The head of the entertainment industry's largest union has issued a blistering attack against the leaders of the Writers Guild of America, accusing them of embarking on a course last year that made a strike inevitable. Thomas Short, president of the International Alliance of Theatrical Stage Employees (IATSE), accused WGA West President Patric Verrone of deliberately delaying talks with the Association of Motion Picture and TV Producers (AMPTP) until the last moment. "When I phoned you on Nov. 28, 2006, to ask you to reconsider the timing of negotiations, you refused," Short said in a letter to Verrone. "It now seems that you were intending that there be a strike no matter what you were offered, or what conditions the industry faced when your contract expired at the end of October." The result, he said, has been the loss of jobs for thousands of members of IATSE and other unions. "The IATSE alone has over 50,000 members working in motion picture, television and broadcasting and tens of thousands more are losing jobs in related fields." Short concluded that it was "time to put egos aside" and return to the negotiating table and predicted "irreversible damage" to the industry if negotiations do not resume. Verrone issued a brief letter in response cryptically noting that IATSE members receive five times more in contributions to their health fund from the studios than do writers, and then added, "To put it simply, our fight should be your fight." He then insisted that the WGA is "willing to negotiate" and that it was the AMPTP that walked out of the negotiations. "So please help us by doing everything you can to get the AMPTP to come back to the table and settle this strike." However, in a statement in Washington later in the day, Verrone placed a condition on returning to the negotiating table, insisting that he would do so "as soon as the companies make it clear that they are willing to respond to the issues that are important to the association, leading with new media." The AMPTP has maintained that it had presented a package dealing with new media for the WGA negotiators to consider when the WGA abruptly went on strike. In reporting on the exchange, Daily Varietyobserved today (Thursday) that it represented "the latest outburst in a long line of hostilities between the [two] unions."


While 84 percent of Americans are aware of the current writers' strike against the movie studios and TV networks, 75 percent say that they are "not very concerned" or "not concerned at all" about how it will affect their TV viewing, according to a study conducted by Pepperdine University in Malibu, CA and reported today (Thursday) in the Washington Post.The study said that if the networks begin running reruns after new episodes run out, they'll watch reruns; 42 percent said they'll read more. Younger people said they would spend more time renting movies or playing video games. Nevertheless, only 4 percent of those surveyed said that they side with the producers in the current strike. In a statement, WGA West President Patric Verrone said that such polls "prove that the public understands what is at stake here. Our fight represents the fight of all American workers for a fair deal."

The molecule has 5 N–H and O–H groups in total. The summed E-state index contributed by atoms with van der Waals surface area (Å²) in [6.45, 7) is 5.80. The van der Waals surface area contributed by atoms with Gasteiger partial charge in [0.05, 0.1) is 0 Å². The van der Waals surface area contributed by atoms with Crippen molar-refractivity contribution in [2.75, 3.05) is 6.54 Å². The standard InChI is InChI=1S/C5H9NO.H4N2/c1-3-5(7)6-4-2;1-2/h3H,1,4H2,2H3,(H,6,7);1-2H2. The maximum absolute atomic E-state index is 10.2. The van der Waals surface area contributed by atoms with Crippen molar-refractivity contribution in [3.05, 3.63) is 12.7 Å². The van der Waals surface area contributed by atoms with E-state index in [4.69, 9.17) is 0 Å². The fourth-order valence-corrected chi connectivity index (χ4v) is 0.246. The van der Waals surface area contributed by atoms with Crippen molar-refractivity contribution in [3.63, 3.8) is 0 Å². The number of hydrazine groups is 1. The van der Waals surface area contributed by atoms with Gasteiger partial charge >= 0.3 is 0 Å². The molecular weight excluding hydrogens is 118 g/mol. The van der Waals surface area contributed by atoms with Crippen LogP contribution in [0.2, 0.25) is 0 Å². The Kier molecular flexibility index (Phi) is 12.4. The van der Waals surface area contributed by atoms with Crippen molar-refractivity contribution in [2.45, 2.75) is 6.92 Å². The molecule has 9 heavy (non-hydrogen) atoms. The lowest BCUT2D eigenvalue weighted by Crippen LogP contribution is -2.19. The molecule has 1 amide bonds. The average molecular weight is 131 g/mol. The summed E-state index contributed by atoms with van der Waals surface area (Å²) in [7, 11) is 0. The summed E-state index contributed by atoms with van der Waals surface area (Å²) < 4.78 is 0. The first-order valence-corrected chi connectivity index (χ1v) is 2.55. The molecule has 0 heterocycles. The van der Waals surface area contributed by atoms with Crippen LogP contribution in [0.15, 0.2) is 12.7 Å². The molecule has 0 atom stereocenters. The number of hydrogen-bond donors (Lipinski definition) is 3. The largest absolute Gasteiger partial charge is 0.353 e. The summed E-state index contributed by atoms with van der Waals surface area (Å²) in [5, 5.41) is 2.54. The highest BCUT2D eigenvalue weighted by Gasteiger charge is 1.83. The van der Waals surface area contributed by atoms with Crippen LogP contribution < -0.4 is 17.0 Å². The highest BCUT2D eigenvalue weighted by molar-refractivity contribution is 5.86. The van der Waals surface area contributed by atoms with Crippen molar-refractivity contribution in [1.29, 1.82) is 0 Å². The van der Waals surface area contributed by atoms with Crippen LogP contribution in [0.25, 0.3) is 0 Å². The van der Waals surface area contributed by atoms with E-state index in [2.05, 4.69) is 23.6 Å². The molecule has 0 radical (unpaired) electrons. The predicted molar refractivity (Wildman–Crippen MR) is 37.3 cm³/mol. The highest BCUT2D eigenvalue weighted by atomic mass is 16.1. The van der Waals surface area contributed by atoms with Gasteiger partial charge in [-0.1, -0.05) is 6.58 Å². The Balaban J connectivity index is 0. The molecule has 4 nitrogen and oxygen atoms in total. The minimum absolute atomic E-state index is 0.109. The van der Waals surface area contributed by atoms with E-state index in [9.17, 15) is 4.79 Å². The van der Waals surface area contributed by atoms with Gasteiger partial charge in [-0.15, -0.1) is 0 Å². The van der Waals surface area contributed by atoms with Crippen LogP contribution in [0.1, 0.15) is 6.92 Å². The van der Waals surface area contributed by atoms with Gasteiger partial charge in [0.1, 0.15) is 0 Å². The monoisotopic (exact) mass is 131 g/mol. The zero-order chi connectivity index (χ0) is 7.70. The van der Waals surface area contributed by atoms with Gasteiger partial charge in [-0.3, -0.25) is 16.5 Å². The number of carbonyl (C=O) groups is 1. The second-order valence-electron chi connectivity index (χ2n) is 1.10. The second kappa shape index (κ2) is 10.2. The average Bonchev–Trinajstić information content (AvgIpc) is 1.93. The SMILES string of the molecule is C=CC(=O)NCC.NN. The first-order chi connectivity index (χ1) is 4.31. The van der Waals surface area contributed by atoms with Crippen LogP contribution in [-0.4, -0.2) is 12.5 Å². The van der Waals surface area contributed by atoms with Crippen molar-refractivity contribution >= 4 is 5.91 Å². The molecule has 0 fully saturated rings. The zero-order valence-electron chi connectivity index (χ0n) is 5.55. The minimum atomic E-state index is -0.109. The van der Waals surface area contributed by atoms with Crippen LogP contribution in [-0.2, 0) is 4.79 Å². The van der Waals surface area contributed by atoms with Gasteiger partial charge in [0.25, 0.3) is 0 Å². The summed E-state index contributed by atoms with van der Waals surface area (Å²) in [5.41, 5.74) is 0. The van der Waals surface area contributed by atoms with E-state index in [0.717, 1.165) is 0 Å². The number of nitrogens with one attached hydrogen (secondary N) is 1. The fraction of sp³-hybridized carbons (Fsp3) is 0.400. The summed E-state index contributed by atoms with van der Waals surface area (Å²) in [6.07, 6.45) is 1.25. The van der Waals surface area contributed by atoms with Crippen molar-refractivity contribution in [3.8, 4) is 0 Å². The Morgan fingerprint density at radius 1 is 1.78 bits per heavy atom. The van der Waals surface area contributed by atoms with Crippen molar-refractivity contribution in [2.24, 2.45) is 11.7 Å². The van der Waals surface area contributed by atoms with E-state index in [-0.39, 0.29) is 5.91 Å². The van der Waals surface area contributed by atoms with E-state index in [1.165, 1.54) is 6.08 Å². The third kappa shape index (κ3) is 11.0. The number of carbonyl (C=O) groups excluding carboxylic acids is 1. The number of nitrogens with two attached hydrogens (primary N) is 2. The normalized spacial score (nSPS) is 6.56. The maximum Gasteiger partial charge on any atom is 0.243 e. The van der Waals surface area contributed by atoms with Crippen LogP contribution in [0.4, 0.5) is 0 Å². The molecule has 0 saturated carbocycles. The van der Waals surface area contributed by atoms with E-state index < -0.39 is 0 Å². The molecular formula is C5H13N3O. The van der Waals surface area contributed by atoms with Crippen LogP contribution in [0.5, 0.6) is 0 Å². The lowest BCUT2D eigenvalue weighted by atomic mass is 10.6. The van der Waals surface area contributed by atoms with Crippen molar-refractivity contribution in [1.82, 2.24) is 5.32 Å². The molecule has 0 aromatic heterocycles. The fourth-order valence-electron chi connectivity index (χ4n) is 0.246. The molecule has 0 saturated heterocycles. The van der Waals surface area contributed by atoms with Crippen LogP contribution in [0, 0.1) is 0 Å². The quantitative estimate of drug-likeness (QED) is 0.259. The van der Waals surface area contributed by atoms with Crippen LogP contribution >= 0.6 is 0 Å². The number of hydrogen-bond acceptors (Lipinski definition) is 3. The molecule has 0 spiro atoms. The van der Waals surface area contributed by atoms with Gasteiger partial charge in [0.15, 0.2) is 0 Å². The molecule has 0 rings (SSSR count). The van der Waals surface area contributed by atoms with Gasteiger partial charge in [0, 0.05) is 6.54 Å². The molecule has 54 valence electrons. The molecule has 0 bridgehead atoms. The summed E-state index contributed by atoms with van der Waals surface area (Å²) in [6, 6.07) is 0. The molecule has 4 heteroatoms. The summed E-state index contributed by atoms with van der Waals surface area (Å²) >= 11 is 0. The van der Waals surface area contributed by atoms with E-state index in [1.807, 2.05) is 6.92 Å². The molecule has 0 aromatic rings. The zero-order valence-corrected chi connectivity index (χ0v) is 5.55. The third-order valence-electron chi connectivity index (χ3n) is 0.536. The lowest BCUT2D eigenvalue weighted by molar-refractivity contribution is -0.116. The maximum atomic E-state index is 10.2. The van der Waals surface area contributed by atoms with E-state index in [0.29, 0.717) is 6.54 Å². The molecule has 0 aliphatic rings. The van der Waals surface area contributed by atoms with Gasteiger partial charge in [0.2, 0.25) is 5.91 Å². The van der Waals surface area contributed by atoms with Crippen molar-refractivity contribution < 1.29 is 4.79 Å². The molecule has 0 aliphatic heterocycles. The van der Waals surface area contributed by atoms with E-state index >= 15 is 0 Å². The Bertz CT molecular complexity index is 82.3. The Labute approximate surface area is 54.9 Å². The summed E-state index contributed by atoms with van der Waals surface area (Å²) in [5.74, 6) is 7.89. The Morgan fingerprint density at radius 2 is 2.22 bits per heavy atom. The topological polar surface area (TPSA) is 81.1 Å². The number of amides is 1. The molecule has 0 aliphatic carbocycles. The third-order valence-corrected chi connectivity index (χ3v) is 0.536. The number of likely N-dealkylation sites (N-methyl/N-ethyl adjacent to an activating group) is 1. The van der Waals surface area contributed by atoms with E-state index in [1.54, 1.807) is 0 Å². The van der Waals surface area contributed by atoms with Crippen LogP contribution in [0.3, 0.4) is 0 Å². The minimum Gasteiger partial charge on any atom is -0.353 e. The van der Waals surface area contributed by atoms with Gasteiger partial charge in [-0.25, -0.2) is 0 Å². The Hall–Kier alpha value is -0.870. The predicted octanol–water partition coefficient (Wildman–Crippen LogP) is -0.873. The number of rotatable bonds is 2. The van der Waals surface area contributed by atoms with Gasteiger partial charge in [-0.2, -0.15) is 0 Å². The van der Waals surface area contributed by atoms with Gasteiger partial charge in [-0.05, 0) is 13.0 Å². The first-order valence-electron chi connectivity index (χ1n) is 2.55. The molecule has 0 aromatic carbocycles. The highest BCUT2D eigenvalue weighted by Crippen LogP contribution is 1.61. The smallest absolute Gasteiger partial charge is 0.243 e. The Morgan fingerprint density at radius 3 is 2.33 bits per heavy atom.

If Nickelodeon channel's SpongeBob SquarePants movie had aired on a broadcast network Monday night, it would have come in in second place in the ratings only to ABC's blockbuster Dancing With the Stars. The special, titled "SpongeBob Atlantis SquarePantis," attracted nine million viewers according to the kids channel. Over at the broadcast networks, ABC's Dancing With the Stars drew a whopping 21.80 million viewers, but second-place CBS drew 8.58 million with How I Met Your Mother, slightly below SpongeBob's audience of nine million. It was the Viacom-owned channel's biggest audience of the year, the channel said.


National Cable and Telecommunications Association chief Kyle McSlarrow accused FCC Chairman Kevin Martin Wednesday of "manipulating" statistics in an effort to bring the cable industry under greater regulatory control. "The FCC is broken," McSlarrow charged at a news conference in Washington. While particularly attacking Martin's effort to impose "a la carte" pricing on cable operators, McSlarrow added, "When you look at the kind of proposals, from a la carte, to the imposition of additional must-carry obligations, to technology mandates, to decisions that literally cost consumers more and raise their rates, to decisions that favor one industry over another ... it's very clear that what this is all about is pursuing one particular agenda item -- a la carte -- and using the rest of these proposals to pressure our industry to do voluntarily what the FCC does not have authority to mandate." He vowed to fight, saying, "We're not going to fundamentally wreck a business model and hurt our customers to appease one chairman of the FCC." Martin responded, "Our focus is not on the welfare of a particular industry but the welfare of consumers and ensuring they receive the benefits of competition in the form of lower prices, more choice and better services."